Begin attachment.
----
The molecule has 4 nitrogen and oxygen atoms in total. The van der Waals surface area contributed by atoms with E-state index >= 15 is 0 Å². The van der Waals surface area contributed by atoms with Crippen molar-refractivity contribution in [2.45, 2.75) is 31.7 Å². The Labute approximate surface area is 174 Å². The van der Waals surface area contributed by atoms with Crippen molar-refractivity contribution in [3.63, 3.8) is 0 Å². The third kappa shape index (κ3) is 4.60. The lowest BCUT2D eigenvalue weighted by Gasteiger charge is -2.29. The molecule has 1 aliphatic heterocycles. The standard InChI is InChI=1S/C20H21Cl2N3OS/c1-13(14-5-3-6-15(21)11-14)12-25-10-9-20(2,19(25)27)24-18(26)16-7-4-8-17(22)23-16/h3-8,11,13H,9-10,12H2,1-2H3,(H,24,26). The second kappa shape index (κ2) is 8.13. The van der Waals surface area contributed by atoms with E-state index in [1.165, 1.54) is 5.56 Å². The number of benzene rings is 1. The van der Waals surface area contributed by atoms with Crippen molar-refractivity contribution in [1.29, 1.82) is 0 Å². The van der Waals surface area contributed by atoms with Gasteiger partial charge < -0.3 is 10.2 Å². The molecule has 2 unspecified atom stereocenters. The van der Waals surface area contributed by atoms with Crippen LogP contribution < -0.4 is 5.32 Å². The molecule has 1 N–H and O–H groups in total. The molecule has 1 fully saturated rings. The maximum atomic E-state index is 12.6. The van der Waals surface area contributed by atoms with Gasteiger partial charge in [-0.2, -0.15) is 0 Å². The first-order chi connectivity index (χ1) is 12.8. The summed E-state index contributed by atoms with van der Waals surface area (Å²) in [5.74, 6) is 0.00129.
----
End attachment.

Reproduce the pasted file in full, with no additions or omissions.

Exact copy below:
The molecule has 4 nitrogen and oxygen atoms in total. The van der Waals surface area contributed by atoms with E-state index >= 15 is 0 Å². The van der Waals surface area contributed by atoms with Crippen molar-refractivity contribution in [2.45, 2.75) is 31.7 Å². The Labute approximate surface area is 174 Å². The van der Waals surface area contributed by atoms with Crippen molar-refractivity contribution in [3.63, 3.8) is 0 Å². The third kappa shape index (κ3) is 4.60. The lowest BCUT2D eigenvalue weighted by Gasteiger charge is -2.29. The molecule has 1 aliphatic heterocycles. The standard InChI is InChI=1S/C20H21Cl2N3OS/c1-13(14-5-3-6-15(21)11-14)12-25-10-9-20(2,19(25)27)24-18(26)16-7-4-8-17(22)23-16/h3-8,11,13H,9-10,12H2,1-2H3,(H,24,26). The second kappa shape index (κ2) is 8.13. The van der Waals surface area contributed by atoms with E-state index in [1.165, 1.54) is 5.56 Å². The number of benzene rings is 1. The van der Waals surface area contributed by atoms with Crippen molar-refractivity contribution in [1.29, 1.82) is 0 Å². The van der Waals surface area contributed by atoms with Gasteiger partial charge < -0.3 is 10.2 Å². The molecule has 2 unspecified atom stereocenters. The van der Waals surface area contributed by atoms with Crippen LogP contribution < -0.4 is 5.32 Å². The molecule has 1 N–H and O–H groups in total. The molecule has 1 fully saturated rings. The maximum atomic E-state index is 12.6. The van der Waals surface area contributed by atoms with Gasteiger partial charge in [-0.2, -0.15) is 0 Å². The first-order chi connectivity index (χ1) is 12.8. The summed E-state index contributed by atoms with van der Waals surface area (Å²) in [5.74, 6) is 0.00129.